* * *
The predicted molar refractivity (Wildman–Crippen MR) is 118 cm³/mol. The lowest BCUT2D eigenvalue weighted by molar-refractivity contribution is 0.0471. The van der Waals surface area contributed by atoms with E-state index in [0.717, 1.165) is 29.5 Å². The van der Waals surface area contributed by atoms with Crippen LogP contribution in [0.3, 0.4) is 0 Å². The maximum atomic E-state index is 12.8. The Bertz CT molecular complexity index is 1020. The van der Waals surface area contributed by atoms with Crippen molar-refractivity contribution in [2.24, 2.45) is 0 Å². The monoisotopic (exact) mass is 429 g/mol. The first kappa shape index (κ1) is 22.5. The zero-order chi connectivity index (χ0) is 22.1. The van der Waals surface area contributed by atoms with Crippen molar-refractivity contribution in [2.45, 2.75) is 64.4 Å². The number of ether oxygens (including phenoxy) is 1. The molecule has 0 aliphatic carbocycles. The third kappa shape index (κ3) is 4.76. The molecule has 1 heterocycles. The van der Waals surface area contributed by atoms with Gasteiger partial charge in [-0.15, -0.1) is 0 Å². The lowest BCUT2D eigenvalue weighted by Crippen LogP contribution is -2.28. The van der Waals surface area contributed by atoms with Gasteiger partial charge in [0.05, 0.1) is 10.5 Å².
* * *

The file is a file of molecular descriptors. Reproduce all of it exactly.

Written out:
The predicted molar refractivity (Wildman–Crippen MR) is 118 cm³/mol. The lowest BCUT2D eigenvalue weighted by molar-refractivity contribution is 0.0471. The van der Waals surface area contributed by atoms with E-state index in [0.717, 1.165) is 29.5 Å². The van der Waals surface area contributed by atoms with Crippen LogP contribution in [0.3, 0.4) is 0 Å². The maximum atomic E-state index is 12.8. The Bertz CT molecular complexity index is 1020. The van der Waals surface area contributed by atoms with Crippen molar-refractivity contribution in [2.24, 2.45) is 0 Å². The monoisotopic (exact) mass is 429 g/mol. The first kappa shape index (κ1) is 22.5. The zero-order chi connectivity index (χ0) is 22.1. The van der Waals surface area contributed by atoms with Crippen molar-refractivity contribution in [2.45, 2.75) is 64.4 Å². The number of ether oxygens (including phenoxy) is 1. The molecule has 0 aliphatic carbocycles. The third kappa shape index (κ3) is 4.76. The molecule has 1 heterocycles. The van der Waals surface area contributed by atoms with Gasteiger partial charge in [-0.15, -0.1) is 0 Å². The lowest BCUT2D eigenvalue weighted by Crippen LogP contribution is -2.28. The van der Waals surface area contributed by atoms with Gasteiger partial charge in [0.05, 0.1) is 10.5 Å².